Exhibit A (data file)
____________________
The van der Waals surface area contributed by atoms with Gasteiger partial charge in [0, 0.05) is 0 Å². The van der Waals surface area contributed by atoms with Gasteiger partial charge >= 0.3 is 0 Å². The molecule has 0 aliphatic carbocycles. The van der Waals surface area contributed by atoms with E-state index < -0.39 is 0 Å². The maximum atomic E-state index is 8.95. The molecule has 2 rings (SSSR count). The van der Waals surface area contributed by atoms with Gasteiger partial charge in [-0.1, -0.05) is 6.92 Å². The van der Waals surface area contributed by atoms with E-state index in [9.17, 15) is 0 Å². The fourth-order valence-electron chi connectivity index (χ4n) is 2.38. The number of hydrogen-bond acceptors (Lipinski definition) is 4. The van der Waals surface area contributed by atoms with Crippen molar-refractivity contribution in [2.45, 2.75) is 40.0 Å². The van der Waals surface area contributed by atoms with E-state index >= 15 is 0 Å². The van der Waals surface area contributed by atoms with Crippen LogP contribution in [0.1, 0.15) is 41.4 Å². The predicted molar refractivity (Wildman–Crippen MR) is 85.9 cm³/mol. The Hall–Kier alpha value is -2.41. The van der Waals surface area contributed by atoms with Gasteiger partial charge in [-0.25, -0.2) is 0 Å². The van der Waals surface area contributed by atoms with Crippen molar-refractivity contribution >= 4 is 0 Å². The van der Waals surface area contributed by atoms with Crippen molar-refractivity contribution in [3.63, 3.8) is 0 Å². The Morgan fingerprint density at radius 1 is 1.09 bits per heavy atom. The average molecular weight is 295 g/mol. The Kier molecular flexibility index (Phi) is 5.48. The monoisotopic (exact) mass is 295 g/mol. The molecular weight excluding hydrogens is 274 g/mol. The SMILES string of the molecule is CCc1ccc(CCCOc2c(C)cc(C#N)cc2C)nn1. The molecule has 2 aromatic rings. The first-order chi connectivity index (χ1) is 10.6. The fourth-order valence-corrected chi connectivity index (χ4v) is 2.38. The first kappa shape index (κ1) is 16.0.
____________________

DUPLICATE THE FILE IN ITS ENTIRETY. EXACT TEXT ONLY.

The van der Waals surface area contributed by atoms with Gasteiger partial charge in [0, 0.05) is 0 Å². The van der Waals surface area contributed by atoms with Gasteiger partial charge >= 0.3 is 0 Å². The molecule has 0 aliphatic carbocycles. The van der Waals surface area contributed by atoms with E-state index < -0.39 is 0 Å². The maximum atomic E-state index is 8.95. The molecule has 2 rings (SSSR count). The van der Waals surface area contributed by atoms with Gasteiger partial charge in [-0.1, -0.05) is 6.92 Å². The van der Waals surface area contributed by atoms with E-state index in [9.17, 15) is 0 Å². The fourth-order valence-electron chi connectivity index (χ4n) is 2.38. The number of hydrogen-bond acceptors (Lipinski definition) is 4. The van der Waals surface area contributed by atoms with Crippen molar-refractivity contribution in [2.45, 2.75) is 40.0 Å². The van der Waals surface area contributed by atoms with E-state index >= 15 is 0 Å². The van der Waals surface area contributed by atoms with Crippen LogP contribution in [0.1, 0.15) is 41.4 Å². The predicted molar refractivity (Wildman–Crippen MR) is 85.9 cm³/mol. The Hall–Kier alpha value is -2.41. The van der Waals surface area contributed by atoms with Gasteiger partial charge in [-0.25, -0.2) is 0 Å². The van der Waals surface area contributed by atoms with Crippen molar-refractivity contribution >= 4 is 0 Å². The van der Waals surface area contributed by atoms with Crippen molar-refractivity contribution in [3.63, 3.8) is 0 Å². The Morgan fingerprint density at radius 1 is 1.09 bits per heavy atom. The average molecular weight is 295 g/mol. The Kier molecular flexibility index (Phi) is 5.48. The monoisotopic (exact) mass is 295 g/mol. The molecular weight excluding hydrogens is 274 g/mol. The SMILES string of the molecule is CCc1ccc(CCCOc2c(C)cc(C#N)cc2C)nn1. The molecule has 2 aromatic rings. The first-order chi connectivity index (χ1) is 10.6. The fourth-order valence-corrected chi connectivity index (χ4v) is 2.38. The first kappa shape index (κ1) is 16.0.